Holding her and rocking her, Kelly fought to keep it under control. Unadulterated rage surged through her, fighting to escape in a primal bellow. Some dead man had hurt her India, and only one name came immediately to mind. “Is it—” She wanted so much to be wrong. “Did Piers do this?”
“Kelly.” India’s slight form shook with the strength of her emotion. “He’s changed. He’s not the same man I married. He gets so angry.”
Kelly breathed deep. She needed to be smart. Think things through. “I’m calling Ben.”
“No.” India reached for Kelly’s phone. “You can’t do that.”
“I’m doing it, India.” Kelly hit Poppy’s number. India needed her to stay calm. Proof. They needed proof that Piers had assaulted India, and while the marks were still all over her body.
As a mother of four, Poppy was used to being woken, and she answered promptly. “Kelly?”
“Hey, Poppy.” Her throat tightened. “I need Ben.”
“Now?” Concern colored Poppy’s tone. “Has something happened? Are you all right?”
“I’m fine.” She was far from fine. “But India needs him.”
“Yup. My little sister.”
“Just a minute.” Muffled sounds came from Poppy’s phone, and then she was back on the line. “We’re on our way.”
“Poppy, you can’t—”
“Finn and Claire are here, and so is Horace. They can keep an eye on the children,” Poppy said in the same voice she used to stop her son Ryan dead in his tracks and turn around whatever mission he had going on in his six-year-old head. “You’re my friend, and I’m coming.”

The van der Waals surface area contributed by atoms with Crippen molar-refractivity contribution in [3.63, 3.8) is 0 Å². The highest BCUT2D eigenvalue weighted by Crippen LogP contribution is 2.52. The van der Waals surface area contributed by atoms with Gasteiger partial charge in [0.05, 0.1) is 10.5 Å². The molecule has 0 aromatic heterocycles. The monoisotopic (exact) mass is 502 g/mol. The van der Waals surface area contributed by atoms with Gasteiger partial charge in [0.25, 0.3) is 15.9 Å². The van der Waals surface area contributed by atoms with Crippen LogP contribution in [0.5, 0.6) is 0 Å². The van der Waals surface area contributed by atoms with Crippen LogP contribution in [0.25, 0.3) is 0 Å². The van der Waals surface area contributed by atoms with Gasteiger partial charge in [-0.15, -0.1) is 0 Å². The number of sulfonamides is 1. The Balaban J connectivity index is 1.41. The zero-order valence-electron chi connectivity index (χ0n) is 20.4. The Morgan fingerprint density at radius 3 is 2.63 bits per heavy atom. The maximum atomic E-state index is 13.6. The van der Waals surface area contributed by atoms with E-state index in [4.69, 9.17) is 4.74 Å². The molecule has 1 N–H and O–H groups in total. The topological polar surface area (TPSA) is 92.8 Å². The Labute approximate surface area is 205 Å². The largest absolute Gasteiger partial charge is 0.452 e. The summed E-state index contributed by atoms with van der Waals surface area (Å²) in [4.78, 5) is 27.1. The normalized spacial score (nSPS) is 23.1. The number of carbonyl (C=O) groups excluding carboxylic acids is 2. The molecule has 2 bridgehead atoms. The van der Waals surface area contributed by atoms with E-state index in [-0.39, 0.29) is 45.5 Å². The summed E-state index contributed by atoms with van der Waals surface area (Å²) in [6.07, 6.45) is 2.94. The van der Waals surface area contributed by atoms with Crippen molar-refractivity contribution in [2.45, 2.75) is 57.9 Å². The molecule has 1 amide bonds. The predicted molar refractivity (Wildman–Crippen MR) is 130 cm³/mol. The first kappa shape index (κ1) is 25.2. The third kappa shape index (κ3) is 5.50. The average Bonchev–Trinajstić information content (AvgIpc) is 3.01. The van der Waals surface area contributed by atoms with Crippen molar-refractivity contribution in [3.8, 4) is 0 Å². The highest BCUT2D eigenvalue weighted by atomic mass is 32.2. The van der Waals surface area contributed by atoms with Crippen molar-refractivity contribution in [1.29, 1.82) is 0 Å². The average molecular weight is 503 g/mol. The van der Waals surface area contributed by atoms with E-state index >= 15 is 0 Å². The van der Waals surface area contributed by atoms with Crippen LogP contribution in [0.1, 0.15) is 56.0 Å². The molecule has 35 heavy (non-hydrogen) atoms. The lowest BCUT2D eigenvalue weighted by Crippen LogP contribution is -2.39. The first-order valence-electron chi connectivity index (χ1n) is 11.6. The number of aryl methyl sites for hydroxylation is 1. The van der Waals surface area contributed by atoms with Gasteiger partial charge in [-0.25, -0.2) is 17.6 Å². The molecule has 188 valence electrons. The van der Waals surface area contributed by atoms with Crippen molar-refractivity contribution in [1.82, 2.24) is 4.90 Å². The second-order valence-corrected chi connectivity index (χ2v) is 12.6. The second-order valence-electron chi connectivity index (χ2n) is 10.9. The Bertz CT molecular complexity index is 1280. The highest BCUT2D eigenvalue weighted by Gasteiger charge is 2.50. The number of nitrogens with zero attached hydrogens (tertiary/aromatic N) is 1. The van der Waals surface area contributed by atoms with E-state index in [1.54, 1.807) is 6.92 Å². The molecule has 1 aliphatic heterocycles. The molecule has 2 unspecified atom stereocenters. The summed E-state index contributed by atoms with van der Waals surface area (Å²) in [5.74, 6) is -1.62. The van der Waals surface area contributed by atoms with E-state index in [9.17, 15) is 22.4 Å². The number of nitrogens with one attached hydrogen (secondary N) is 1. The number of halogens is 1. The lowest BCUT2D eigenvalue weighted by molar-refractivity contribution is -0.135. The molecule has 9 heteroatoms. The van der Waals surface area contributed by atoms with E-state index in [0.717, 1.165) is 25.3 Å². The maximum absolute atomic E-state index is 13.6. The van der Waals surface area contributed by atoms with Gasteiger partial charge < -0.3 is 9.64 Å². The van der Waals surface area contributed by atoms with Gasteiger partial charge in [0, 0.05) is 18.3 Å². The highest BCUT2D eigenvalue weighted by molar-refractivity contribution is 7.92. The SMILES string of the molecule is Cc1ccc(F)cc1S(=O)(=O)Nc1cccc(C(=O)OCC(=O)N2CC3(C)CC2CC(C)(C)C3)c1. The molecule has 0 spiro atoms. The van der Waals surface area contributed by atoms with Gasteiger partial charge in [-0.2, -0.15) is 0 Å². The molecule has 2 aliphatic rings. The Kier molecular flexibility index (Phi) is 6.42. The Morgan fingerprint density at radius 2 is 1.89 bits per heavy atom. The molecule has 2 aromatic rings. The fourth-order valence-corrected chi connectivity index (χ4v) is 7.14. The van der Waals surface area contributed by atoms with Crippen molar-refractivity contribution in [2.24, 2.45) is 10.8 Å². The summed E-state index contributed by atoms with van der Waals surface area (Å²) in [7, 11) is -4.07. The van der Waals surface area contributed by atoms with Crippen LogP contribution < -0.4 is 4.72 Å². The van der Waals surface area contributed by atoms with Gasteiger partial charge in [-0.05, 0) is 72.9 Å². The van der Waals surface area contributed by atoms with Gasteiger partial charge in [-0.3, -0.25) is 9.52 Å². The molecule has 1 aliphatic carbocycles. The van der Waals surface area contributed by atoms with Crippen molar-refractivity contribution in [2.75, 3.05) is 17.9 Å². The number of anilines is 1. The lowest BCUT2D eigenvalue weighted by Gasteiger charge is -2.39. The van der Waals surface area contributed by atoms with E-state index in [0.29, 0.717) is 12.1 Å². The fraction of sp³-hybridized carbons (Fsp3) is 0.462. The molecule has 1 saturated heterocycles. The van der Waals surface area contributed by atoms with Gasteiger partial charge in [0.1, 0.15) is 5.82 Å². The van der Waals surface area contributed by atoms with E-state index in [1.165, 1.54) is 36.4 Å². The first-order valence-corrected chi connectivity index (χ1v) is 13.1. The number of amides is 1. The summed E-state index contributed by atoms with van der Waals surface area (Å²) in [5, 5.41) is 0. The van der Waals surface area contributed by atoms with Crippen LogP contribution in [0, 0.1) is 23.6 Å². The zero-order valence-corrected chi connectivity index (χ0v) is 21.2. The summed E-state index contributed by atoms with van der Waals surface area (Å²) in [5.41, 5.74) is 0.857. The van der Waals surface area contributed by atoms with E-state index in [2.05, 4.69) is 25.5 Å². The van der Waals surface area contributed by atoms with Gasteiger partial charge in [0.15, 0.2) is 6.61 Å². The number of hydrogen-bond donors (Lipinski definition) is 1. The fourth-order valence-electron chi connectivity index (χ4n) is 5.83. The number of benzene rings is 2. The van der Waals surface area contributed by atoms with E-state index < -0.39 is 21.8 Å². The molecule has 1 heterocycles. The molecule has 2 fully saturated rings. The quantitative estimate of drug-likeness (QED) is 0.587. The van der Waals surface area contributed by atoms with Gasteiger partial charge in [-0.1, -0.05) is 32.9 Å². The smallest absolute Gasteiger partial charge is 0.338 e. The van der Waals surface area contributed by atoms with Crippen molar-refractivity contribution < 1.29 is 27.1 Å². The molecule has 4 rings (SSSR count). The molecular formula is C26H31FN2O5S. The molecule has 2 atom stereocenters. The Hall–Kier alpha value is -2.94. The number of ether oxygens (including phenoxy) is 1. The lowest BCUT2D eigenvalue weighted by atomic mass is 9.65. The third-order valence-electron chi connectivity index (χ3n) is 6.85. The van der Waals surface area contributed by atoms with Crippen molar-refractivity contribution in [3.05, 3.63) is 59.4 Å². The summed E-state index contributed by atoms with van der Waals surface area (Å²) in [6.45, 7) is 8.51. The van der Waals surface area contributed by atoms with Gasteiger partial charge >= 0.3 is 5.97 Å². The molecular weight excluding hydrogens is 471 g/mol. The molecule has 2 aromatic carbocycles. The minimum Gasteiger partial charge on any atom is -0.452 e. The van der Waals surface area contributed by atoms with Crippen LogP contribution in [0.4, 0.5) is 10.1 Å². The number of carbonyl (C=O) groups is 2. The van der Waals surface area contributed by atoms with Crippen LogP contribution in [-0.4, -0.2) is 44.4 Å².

India stood blinking at her, chewing on her bottom lip. “I wish you hadn’t done that. I don’t want everyone in Twin Elks talking about this.”
“India.” Kelly found a gentle tone. Her sister was so vulnerable, and she needed to take care of her. “You can trust Ben and Poppy. And Ben is police chief, he’s going to need to know.”
India paled. “Why?”
“Sweetheart.” Kelly kept it calm and gentle, but the question shook her. “Nobody has the right to do this to you.”
“I know that.” India chewed her lip. “I do know that. It’s just—the police?”
“You could be in danger,” Kelly said. The raging part of her wanted Piers to arrive on her doorstep. She’d show him what happened to bastards who hurt her sister. “You and Jacob could be in danger.”
Nodding, India subsided into silence. She finally calmed enough to wipe her face and blow her nose. “You’re right. I need to do something about him.”
“Ben won’t be long.” At least Kelly hoped not.
To keep herself busy, Kelly put the kettle on. What the hell, a cup of tea couldn’t hurt. “Has this happened before?”
Please say no. Please say no.
India shivered and folded her arms around her torso. She’d always been slim, but she’d lost weight since Kelly had seen her last Christmas. Had it really been that long?
“Piers has always had a temper, but it’s never been this bad before. And he’s never gotten angry with Jacob before.”
Even as she’d prayed for a different answer, Kelly wasn’t naive enough to believe she would get one. “Did he hurt Jacob?”
India shook her head. She was shivering like a stray dog. “No. He got angry at him, but I…didn’t let him touch my baby.”
How could Kelly not have seen any of that before? Okay, Piers gave off a possessive vibe and could be controlling, but that…
Fetching a throw from the back of her couch, Kelly sifted through the months since last Christmas. She’d spoken to India on the phone but hadn’t seen her.